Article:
Growth in membership, reducing the number of victims of crime and anti-social behaviour and a new image is all on the cards for the largest crime fighting movement across England and Wales.
Neighbourhood and Home Watch volunteers came together in a series of workshops and events hosted by the national charity, Neighbourhood and Home Watch Network (NHWN), to discuss their ambitions for the future of the movement for the next five years. Aspirations included making the benefits of joining clearer and better than ever before and expanding schemes into neighbourhoods which previously had been difficult to engage. Discussions on bringing virtual and physical communities together was also highlighted, with plans to enhance the existing online scheme search and database.
New and emerging crimes were also highlighted as a priority for the movement, seeing a marked change from the stereotyped perception that Neighbourhood Watch just tackles domestic burglary. Keeping safe online, rural crime and community resilience were all flagged as new areas of growth for volunteers.
The charity has released their five year strategy, which is supported by the Home Office, the National Police Chiefs Council (NPCC) and Police and Crime Commissioners (PCCs).
Jim Maddan OBE, chairman for the Neighbourhood and Home Watch Network said, “It gives me great pleasure to launch the new 5 year strategy for the Neighbourhood and Home Watch Network. We have come a long way since our first such document in 2010 and although there have been one or two hiccups along the way, our primary objectives have been met.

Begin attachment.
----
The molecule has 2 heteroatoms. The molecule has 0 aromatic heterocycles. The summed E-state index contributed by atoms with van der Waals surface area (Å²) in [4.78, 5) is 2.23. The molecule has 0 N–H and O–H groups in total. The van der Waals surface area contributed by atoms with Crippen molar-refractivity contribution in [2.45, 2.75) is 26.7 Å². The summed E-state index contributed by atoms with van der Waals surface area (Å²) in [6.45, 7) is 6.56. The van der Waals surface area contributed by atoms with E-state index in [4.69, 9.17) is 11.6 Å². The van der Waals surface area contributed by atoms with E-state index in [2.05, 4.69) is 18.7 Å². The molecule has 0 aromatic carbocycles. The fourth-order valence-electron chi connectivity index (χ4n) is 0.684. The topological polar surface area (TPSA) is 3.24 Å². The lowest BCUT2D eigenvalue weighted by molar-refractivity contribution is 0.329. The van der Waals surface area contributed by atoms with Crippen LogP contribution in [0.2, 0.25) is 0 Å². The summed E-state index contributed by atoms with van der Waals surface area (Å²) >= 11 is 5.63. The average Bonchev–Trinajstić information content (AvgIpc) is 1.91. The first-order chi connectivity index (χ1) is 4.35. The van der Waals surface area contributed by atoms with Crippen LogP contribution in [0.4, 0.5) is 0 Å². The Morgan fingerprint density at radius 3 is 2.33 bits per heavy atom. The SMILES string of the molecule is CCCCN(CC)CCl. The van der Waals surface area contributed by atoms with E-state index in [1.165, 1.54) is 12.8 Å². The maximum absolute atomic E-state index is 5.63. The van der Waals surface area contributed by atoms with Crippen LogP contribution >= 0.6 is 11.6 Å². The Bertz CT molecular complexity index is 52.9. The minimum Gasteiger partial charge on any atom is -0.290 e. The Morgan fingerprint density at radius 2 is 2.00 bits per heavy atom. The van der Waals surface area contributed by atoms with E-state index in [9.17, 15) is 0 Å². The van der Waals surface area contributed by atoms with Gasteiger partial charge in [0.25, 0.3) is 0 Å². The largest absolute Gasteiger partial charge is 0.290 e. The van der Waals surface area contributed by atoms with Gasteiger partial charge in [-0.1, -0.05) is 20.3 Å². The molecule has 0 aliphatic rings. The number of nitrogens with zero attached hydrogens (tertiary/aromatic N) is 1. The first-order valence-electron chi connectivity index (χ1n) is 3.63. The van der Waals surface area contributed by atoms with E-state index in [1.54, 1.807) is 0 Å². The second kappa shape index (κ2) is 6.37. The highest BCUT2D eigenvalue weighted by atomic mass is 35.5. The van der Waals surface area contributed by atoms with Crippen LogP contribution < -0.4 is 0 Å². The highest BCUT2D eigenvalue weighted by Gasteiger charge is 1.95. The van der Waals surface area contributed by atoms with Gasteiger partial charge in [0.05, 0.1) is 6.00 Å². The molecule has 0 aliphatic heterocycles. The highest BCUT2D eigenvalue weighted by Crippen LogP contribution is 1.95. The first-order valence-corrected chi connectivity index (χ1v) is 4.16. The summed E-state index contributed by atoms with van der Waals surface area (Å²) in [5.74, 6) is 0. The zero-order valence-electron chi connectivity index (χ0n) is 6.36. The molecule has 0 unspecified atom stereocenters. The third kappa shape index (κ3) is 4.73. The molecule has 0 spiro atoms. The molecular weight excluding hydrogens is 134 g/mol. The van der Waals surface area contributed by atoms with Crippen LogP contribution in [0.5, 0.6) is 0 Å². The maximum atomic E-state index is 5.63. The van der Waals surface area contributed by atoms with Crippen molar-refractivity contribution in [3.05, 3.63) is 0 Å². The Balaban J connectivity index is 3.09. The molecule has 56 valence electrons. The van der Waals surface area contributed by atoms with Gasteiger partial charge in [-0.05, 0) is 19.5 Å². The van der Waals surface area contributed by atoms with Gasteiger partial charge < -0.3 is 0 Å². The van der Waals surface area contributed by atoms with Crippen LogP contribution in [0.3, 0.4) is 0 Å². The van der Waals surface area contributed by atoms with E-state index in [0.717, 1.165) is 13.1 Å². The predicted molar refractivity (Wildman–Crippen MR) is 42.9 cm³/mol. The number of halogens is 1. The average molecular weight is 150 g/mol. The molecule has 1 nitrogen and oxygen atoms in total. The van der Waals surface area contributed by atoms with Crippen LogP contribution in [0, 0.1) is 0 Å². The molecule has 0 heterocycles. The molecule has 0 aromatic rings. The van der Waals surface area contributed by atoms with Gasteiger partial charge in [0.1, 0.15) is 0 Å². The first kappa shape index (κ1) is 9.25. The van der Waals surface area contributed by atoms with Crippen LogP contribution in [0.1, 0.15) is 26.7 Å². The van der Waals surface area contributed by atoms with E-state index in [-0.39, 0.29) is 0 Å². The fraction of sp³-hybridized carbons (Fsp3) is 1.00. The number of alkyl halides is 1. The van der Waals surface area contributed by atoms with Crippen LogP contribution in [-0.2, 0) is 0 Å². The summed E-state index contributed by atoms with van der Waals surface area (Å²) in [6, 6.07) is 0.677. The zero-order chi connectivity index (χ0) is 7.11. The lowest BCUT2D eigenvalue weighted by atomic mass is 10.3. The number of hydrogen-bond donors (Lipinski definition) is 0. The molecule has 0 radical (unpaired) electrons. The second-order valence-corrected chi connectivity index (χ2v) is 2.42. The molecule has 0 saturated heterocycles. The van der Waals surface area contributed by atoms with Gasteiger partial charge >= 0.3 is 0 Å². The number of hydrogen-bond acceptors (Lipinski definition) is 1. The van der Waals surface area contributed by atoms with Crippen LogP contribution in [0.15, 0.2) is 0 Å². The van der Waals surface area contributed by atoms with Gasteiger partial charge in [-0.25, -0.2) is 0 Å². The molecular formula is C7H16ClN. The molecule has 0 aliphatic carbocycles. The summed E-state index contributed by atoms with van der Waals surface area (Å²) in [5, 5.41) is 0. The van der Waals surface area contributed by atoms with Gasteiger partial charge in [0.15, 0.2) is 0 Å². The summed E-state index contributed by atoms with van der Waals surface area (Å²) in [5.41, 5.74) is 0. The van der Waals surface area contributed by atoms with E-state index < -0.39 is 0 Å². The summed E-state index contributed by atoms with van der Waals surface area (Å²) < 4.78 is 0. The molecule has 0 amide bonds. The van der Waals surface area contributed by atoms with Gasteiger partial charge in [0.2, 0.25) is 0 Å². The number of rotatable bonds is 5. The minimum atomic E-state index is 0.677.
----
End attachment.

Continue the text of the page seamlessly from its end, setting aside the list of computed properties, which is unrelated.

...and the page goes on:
“We could never have predicted the exponential rise in the use of new technologies and social media. We have had to adapt and change along the way. It is an exciting time and we have grasped the opportunities with both hands and we look forward with enthusiasm and vigour to the years ahead.”
DCC Michael Banks, NPCC lead for Citizens in Policing said in support of the movement, “The Neighbourhood and Home Watch Network is a first class organisation and a great example of citizens involved in social action to protect their own communities. As a police service we are proud to be associated with NHWN and our respective organisations will continue to support each other to broaden and deepen the involvement of our citizens in such a noble cause.”
Julia Mulligan, PCC for North Yorkshire said, “I have seen first-hand the tangible difference Watch schemes can make in local communities. There are countless examples of crimes being prevented, offenders being caught and communities being better informed about protecting themselves and their homes. I would encourage anyone interested in the safety of their community to sign up and become a member. Lastly, a big thank you to all those who volunteer at the moment.”